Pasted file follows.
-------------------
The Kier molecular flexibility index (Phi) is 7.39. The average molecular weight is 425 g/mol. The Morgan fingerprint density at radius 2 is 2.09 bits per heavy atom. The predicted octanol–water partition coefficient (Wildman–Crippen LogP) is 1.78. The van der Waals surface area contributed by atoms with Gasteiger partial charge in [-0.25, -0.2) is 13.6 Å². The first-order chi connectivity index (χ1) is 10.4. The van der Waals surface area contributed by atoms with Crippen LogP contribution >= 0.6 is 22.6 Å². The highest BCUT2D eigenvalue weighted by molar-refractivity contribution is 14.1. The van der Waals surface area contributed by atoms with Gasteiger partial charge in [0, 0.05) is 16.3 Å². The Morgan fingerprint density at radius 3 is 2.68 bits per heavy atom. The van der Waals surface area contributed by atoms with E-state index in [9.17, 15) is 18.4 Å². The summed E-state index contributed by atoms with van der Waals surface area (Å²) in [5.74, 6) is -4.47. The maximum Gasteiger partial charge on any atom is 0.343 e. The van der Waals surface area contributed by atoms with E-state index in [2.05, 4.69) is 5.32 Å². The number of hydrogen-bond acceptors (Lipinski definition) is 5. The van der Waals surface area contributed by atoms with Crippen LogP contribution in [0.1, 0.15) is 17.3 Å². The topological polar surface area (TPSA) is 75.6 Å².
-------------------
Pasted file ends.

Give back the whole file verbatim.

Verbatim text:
The Kier molecular flexibility index (Phi) is 7.39. The average molecular weight is 425 g/mol. The Morgan fingerprint density at radius 2 is 2.09 bits per heavy atom. The predicted octanol–water partition coefficient (Wildman–Crippen LogP) is 1.78. The van der Waals surface area contributed by atoms with Gasteiger partial charge in [-0.25, -0.2) is 13.6 Å². The first-order chi connectivity index (χ1) is 10.4. The van der Waals surface area contributed by atoms with Crippen LogP contribution >= 0.6 is 22.6 Å². The highest BCUT2D eigenvalue weighted by molar-refractivity contribution is 14.1. The van der Waals surface area contributed by atoms with Gasteiger partial charge in [0, 0.05) is 16.3 Å². The Morgan fingerprint density at radius 3 is 2.68 bits per heavy atom. The van der Waals surface area contributed by atoms with E-state index in [9.17, 15) is 18.4 Å². The summed E-state index contributed by atoms with van der Waals surface area (Å²) in [5.74, 6) is -4.47. The maximum Gasteiger partial charge on any atom is 0.343 e. The van der Waals surface area contributed by atoms with E-state index in [2.05, 4.69) is 5.32 Å². The number of hydrogen-bond acceptors (Lipinski definition) is 5. The van der Waals surface area contributed by atoms with Crippen LogP contribution in [0.1, 0.15) is 17.3 Å². The topological polar surface area (TPSA) is 75.6 Å².